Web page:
Mad Men: Look At The Progress We’ve Made!

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While I am a huge fan of the AMC television show Mad Men, I will be the first to admit that the show goes out of its way, often to far, to diregard PC in its effort to depict the 1960’s. The resulting absurdity of many dialogues that take place is evidence of how far we have come as a country when it comes to political identity.

As early as the very first episode, Mad Men takes PC head on. The following is a clip of a conversation taking place between two of the firms executives prior to a meeting with an important Jewish client:

Could you imagine having a colleague ask you “Have we every hired any Jews?” in such a casual manner? The absolute absurdity of the dialogue is a clear indication of how out of place such a prejudice and racist conversation would be in modern America. In fact, the overwhelming majority of professionals in corporate America would agree that such a conversation would be considered inappropriate.

What’s even more unsettling is the fact that the executive who asked the question, Roger Sterling, did so based entirely on profit motives. According to his reasoning, the hiring of Jewish employees is advantageous solely for the purpose of making Jewish clients “feel comfortable” during meetings with the firm.

It is fascinating how far America has come when it comes to PC and political identity and the corresponding popularity of shows which explore the issue in the way Mad Men does. On the other hand, there are many people who question how such shows even make it on the air…

8 responses to “Mad Men: Look At The Progress We’ve Made!

  1. I love this show and found this clip to be a great example for your post. I found it funny that Draper brings up “the Italian” as a potential substitute for a Jew and it shows that the writers really do a great job of capturing the attitudes of people in the 1960s. Back then both groups were minorities, now they’re all grouped together as “white”. While this conversation seems absurd, I think affirmative action programs and companies trying to ascertain their commitment to diversity make it much more likely today that employers would inquire about the race or ethnicity of their employees.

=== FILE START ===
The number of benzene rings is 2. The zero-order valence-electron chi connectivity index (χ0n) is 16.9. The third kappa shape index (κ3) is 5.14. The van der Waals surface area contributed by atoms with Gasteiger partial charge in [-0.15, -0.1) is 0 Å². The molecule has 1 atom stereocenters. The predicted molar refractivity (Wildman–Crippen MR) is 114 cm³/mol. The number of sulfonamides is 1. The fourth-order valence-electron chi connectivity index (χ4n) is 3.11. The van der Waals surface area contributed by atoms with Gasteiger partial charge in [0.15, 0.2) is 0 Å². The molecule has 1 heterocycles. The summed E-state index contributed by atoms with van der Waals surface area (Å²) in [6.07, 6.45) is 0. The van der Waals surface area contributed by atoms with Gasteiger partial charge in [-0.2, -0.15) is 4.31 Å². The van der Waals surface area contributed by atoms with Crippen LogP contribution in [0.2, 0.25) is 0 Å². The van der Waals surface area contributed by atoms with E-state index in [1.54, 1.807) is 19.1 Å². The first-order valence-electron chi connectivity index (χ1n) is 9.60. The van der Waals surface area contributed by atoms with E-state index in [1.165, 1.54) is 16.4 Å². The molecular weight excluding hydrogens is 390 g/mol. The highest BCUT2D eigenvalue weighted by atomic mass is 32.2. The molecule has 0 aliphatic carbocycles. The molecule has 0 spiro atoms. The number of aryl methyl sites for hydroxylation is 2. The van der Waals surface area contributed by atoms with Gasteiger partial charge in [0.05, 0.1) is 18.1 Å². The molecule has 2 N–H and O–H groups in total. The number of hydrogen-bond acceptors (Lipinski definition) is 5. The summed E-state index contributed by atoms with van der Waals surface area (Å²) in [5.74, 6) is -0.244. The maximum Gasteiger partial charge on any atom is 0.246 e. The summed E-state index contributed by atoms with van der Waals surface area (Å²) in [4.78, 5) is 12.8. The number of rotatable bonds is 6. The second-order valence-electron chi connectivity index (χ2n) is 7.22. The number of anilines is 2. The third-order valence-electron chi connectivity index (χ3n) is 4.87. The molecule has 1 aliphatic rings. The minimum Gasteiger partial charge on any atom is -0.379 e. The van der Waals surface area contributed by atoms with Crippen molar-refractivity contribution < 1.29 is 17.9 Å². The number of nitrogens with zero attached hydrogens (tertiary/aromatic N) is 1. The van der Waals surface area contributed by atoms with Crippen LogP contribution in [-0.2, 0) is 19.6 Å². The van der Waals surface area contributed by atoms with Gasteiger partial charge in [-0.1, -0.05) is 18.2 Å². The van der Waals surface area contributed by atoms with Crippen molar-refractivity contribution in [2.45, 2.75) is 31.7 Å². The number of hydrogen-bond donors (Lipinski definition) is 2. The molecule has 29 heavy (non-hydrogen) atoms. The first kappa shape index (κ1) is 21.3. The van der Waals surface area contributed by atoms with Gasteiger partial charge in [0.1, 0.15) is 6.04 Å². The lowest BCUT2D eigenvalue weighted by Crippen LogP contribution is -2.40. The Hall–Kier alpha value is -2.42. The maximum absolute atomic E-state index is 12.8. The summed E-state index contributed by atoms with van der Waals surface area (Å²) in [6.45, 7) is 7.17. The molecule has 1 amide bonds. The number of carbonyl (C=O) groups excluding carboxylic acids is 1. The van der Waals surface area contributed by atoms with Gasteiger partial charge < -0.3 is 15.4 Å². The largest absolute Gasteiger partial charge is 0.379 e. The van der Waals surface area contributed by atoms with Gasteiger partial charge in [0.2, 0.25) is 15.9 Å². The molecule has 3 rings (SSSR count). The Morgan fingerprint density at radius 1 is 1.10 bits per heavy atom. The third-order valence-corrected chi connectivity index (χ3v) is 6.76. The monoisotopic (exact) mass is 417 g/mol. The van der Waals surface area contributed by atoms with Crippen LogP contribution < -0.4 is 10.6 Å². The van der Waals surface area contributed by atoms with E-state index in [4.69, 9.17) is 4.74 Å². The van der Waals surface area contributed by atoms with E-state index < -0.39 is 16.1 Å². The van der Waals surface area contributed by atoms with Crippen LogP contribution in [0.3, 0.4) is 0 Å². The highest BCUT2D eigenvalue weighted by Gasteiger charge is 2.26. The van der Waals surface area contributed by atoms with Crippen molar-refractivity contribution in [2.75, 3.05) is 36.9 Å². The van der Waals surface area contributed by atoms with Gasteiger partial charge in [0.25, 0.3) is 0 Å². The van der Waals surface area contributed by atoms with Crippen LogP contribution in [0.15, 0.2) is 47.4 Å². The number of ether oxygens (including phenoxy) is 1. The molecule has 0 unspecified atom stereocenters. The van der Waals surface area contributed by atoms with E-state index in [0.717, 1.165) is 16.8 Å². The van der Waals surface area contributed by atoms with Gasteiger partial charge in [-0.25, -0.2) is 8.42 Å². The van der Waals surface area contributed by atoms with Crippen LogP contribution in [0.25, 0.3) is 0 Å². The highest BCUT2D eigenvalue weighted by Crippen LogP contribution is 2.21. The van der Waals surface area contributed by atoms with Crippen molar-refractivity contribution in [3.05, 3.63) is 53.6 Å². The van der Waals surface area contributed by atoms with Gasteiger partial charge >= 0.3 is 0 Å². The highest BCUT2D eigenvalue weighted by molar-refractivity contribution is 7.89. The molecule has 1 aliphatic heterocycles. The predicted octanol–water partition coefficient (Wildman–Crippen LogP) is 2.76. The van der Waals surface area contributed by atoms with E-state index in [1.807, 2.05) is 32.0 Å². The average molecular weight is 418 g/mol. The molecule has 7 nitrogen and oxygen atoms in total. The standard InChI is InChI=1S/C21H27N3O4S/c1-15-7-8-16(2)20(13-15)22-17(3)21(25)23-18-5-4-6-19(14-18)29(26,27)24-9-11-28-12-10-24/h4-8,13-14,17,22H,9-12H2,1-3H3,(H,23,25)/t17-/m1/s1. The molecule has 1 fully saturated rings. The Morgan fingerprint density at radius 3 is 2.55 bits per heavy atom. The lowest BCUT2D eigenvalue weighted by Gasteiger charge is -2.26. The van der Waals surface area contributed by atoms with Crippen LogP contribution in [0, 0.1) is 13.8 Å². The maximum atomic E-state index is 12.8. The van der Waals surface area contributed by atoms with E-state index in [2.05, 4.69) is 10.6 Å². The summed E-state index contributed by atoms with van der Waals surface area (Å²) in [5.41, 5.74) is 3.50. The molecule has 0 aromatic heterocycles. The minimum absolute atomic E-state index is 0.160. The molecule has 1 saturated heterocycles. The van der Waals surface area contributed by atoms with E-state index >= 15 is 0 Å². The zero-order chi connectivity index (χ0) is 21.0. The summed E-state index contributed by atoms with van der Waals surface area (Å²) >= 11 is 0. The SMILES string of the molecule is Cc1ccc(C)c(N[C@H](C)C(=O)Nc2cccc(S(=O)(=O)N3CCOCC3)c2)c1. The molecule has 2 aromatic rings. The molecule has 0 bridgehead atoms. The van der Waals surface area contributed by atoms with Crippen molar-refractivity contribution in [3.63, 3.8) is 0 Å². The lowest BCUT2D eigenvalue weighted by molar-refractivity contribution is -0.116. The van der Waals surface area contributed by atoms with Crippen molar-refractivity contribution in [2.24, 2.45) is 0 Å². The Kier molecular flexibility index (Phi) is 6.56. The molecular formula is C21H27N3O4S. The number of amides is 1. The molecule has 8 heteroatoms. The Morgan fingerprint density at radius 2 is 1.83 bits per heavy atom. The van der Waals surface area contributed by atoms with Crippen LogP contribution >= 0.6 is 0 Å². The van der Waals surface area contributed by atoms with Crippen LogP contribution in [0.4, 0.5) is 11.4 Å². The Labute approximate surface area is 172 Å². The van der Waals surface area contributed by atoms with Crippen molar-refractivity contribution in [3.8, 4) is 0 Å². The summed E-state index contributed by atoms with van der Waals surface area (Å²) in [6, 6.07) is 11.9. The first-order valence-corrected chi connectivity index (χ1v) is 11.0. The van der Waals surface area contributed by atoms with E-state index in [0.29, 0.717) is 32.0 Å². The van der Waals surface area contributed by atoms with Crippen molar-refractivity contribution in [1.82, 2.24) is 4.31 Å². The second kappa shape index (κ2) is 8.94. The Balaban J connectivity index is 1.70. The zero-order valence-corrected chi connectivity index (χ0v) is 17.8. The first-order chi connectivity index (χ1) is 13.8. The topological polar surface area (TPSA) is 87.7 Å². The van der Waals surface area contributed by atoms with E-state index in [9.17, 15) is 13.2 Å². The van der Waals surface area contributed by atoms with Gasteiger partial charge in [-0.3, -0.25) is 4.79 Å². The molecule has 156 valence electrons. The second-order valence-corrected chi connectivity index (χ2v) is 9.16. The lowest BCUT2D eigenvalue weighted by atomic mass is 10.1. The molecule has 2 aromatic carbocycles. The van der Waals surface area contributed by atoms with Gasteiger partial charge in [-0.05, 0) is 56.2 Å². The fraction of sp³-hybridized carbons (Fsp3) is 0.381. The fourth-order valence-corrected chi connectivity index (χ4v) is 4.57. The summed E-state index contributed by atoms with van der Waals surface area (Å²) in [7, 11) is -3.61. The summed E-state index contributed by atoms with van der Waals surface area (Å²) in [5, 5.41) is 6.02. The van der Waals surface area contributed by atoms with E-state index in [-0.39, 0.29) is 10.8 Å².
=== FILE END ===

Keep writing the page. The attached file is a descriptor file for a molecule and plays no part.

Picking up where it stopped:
2. It is very interesting to witness the evolution of politically correct terminology in media. Presently, it is difficult to find racism or prejudice in television unless the producers are alluding to a lesson of some sort. On the other hand, current television could be ignoring the prejudice that is occurring in modern society because it is not “PC” – it poses the question on whether the issue has been resolved or just been “dusted under the rug”?

  3. I actually find that clip hysterical. That is absurd, that people still think that they need someone of a customer’s similar backgrounds to work for them. It doesn’t matter if someone is a particular race/religion/creed, if they are the best at their craft, they are the best at their craft. I once had someone come up to me and ask where I was working and after I responded Goldman Sachs, they responded “you don’t look Jewish”, as if only Jewish people are good at transactions involving money? I really hate that!

  4. They talk about Jewish people as if they are a different species in this clip. Like Chris said, It shouldn’t matter if someone is a particular race or beleives in a certain religion. People are people and if you are the best at a certain job, then you should be the one to have it. Being Jewish shouldn’t prevent someone from being hired.

  5. Good point Jordi. The later seasons take place in the 1960’s. In different reviews I came across critics who believe the show has gone too far and sometimes not far enough in depicting America during the show’s time period.

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